"Go!" Dante yells as he leaps onto the two men and grabs a collar in each hand. "I'll hold 'em off!" Dante's weight pulls Faro and Jack off their feet. The three of them stumble away from the door and crash through the coffee table in the center of the room.
Jack and Dante spring to their feet as Lotus flies between them. She launches a kick at Dante, but he dances around and pops Jack in the kisser. The old man reels and retaliates with a backfist. Dante leans back just far enough to let it hit Lotus instead.
It beats a beating.
"What the...?!" Lotus wipes some blood from her split lip and fixes Jack with a death's head stare. He puts up his hands, but they just wave to her fist as it collides with his face. Dante laughs. Jack kicks him in the gut. Lotus hits them both.
Faro slips away while the three stooges are occupied.
Dante gets behind Jack and locks up his arms. Jack tries to shake him loose, but he just ends up taking one of Lotus' kicks in the gut. Dante dances him around like a puppet and throws a few vicarious punches at Lotus. Now, it's her turn to laugh.
"Christ, lady! Who's side are you on?!" The lady's smile dissolves. She sweeps Jack's legs, turning him sideways, then delivers an open-hand strike to his chest. The force of the blow sends both men toppling over the couch.
Lotus' guns tumble with them. Jack pops back up with one in hand; he waves it in Dante's general direction. "You have got to be the single most irritating person I've met this week." He looks at his watch. "And it's Sunday, so that's sayin' somethin'."
Dante takes a bow.
"God, I really should just shoot you. Wadaya say, boss?"
Lotus avoids Dante's eyes. "Go ahead and shoot. He'd probably just dance around it, anyway." That could be admiration or exasperation in her voice. "I'm still in for the heist, but you best put my gun down. That's like touching a samurai's sword." Jack gives her a blank expression. She sighs. "That's bad."
"Sorry, boss." He thumbs the safety and hands her sword over. "What should we do with..." Dante full body tackles his ass!
Ahote sails down a dark road. He leans slightly forward and peers out the window at an unfamiliar skyline. He snaps back to attention when the ass end of a hearse pulls past his window. Faro rolls his window down as he paces Sweetness in reverse.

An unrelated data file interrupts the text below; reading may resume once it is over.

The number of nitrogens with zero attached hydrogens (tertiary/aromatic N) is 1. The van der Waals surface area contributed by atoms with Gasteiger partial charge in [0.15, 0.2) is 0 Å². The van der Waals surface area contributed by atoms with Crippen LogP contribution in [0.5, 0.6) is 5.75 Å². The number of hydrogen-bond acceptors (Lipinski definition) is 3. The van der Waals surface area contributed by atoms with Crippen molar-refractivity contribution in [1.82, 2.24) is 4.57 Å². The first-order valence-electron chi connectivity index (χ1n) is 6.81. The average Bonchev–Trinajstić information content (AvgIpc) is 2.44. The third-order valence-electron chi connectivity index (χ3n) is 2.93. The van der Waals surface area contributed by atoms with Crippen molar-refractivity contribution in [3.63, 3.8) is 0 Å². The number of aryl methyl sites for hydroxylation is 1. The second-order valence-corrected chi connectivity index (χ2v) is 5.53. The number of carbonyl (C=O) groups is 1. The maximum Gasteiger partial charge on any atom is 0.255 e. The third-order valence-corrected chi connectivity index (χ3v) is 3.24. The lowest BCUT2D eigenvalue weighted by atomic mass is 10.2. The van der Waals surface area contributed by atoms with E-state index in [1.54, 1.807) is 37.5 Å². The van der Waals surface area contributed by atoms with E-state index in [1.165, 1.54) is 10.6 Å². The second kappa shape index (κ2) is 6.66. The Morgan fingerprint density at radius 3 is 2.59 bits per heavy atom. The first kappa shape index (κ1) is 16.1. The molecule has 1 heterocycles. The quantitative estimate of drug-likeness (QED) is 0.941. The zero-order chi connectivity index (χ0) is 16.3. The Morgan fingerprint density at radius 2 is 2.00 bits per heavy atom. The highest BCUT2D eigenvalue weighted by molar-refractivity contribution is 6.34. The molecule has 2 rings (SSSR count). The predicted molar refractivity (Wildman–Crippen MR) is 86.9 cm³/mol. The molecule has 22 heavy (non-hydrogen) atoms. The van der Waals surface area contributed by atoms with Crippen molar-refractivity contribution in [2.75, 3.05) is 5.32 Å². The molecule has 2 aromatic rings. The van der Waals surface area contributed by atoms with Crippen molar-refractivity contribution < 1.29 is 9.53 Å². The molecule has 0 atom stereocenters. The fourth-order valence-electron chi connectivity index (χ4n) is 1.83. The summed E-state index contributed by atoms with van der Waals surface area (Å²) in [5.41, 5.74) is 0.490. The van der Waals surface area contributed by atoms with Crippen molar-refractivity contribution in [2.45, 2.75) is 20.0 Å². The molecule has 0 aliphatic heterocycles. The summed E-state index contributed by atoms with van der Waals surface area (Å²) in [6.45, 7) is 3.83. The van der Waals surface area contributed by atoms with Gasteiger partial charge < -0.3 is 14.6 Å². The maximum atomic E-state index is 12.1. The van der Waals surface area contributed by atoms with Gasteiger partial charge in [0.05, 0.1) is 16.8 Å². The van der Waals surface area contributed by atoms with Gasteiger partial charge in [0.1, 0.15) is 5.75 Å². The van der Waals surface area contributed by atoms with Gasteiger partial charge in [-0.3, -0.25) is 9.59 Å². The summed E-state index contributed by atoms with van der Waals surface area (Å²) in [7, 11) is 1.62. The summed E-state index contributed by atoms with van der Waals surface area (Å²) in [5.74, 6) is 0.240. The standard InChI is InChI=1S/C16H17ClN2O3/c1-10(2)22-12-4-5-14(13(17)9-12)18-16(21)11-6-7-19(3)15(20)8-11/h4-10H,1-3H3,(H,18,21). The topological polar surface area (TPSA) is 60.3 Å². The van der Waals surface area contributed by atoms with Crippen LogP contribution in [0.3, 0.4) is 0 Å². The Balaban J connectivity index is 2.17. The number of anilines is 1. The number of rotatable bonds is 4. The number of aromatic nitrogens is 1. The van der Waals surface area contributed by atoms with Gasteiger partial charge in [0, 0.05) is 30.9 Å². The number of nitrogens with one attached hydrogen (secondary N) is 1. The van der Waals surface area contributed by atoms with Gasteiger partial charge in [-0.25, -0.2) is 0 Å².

"You sure you know where you're going?" he asks Ahote.
"I'll find my way. You're the one who's lost."
"The wind takes you where it wants to go, Ahote. You need to find your own bearings."
Headlights and honking ahead. Faro tilts his wheel and swings the hearse out, popping up on the curb long enough for the oncoming traffic to pass between them, then he swings back as naturally as a pendulum.
Ahote picks up their conversation without skipping a beat. "You can't talk me out of this. Are you ready to use violence against a fellow traveler?"
"No, not yet, but I'm warming up to it." Faro spins his hearse around like a top and opens up the gas, but he can't quite pass Sweetness. Ahote grins at him across the median and tips his wheel left, pushing Faro onto the shoulder and into a street lamp. Just before impact, the hearse bounces off the curb like a jumping bean and barrel rolls over Ahote. Faro lands in the right lane as Sweetness pitches left.
Ahote veers back onto the road and hits the hearse at a steep angle, front bumper to rear bumper. The cars spin past each other as both driver's roll with the punch before regaining control. Back in the right lane, Ahote draws even. The vehicles arm wrestle down the thoroughfare.
A church looms ahead of them, its front doors perched on the corner of a fork in the road. Ahote lets the Ferryman push him right, but muscles him back over at the last second, sending him flying up the front steps. Faro blows the doors off their hinges and plows his way down the aisle. Pews fall like dominoes. He crosses himself as the hearse hits the altar steps and takes to the air.